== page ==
If you’ve seen those massive heating and cooling systems on commercial building rooftops, then you know that there are several essential HVAC components. Some of them are pretty obvious, but you might not know the roles of other parts. 

Essentially, these all need to work together to keep the overall system intact and functioning. If any of these components break down, the whole system can become compromised, or at least, the efficiency of the system will suffer. Knowing the basics is crucial, primarily if you work as a general manager in a building with such an HVAC unit.

As such, in this blog post, we will talk about the most critical HVAC component’s work, what’s their role, and which parts of each system might need repair from time to time.

On that note, if you are looking for commercial HVAC services in Miami, feel free to reach out to us after finishing this article. 

Main HVAC Components

The Compressor

Air Condition Outdoor Unit Compressor Install Outside the Building.

This is literally the heart of an HVAC unit. The compressor is the unit part that circulates the refrigerant between the condenser coils and the evaporator across closed loops. Most compressors are outside, and their primary function is to change the refrigerant into a state that will help it get into the condenser.

It’s needless to say that the compressor should be maintained regularly. During these tune-ups, experts will check the compressor for damages, electrical issues, and other problems which may lead to malfunction. Unfortunately, for the most part, compression malfunctions usually end with getting a replacement, and depending on the severity of the damage, sometimes, the entire HVAC unit needs to be replaced. 

This is why taking care of the compressor is essential. 

The Thermostat

Another vital HVAC component, the thermostat, connects to the system through wires. It’s responsible for the unit’s main functionalities, like signaling the entire system to produce hot or cool air based on the temperature settings. The sensor within the components indicates which system (cooling or heating) should be turned off or on.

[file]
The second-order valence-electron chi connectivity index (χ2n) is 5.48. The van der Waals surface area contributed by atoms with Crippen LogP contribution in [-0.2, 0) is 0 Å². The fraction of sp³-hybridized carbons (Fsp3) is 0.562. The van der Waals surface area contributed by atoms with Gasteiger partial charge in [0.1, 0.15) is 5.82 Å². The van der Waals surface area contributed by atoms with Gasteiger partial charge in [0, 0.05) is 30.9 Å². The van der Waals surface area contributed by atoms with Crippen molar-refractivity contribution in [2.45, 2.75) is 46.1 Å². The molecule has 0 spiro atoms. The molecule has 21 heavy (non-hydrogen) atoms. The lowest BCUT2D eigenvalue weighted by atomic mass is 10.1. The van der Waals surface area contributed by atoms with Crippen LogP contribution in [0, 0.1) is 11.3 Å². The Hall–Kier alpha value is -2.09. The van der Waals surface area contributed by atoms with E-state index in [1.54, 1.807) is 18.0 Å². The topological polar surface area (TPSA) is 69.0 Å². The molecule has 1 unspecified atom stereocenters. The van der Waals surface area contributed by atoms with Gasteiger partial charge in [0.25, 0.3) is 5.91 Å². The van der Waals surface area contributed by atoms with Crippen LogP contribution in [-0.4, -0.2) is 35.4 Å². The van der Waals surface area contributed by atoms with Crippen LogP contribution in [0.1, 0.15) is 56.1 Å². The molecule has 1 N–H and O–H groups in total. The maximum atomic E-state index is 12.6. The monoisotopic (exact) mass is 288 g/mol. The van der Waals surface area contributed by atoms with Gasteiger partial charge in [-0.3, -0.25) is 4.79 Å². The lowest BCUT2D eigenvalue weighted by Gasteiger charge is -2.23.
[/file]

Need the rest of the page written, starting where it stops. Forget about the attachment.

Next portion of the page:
If a building has thermally controlled zones, those zones will usually have their own thermostat to help maintain the temperature.

The Air Conditioner

This commercial HVAC component is pretty similar to the air conditioner of a residential unit, with the primary purpose of drawing the heat from the air indoors and pushing it outdoors, recirculating the cool air in the house, and dehumidifying it. 

In most instances, the air conditioner will be a split system, with components both inside and outside the building. When the init draws the hot air from the building, the refrigerant is the compound that absorbs the hot air and pushes it outside. 

Still, you should know that the air conditioner alone isn’t enough to cool down the building. Adequate temperature regulation requires the rest of the parts and HVAC subsystems to work correctly. 

The Condenser

This outdoor HVAC component is responsible for exchanging the heat in the system. It’s usually responsible for transferring the heat from the building outside with a series of pipes and a fan.

When the high-pressure and high-temperature refrigerant enters the condenser, the cooler air from outside blows over the coil, absorbing the heat from the refrigerant and pushing it outside. After this, the refrigerant will get into the thermal expansion valve. 

The Thermal Expansion Valve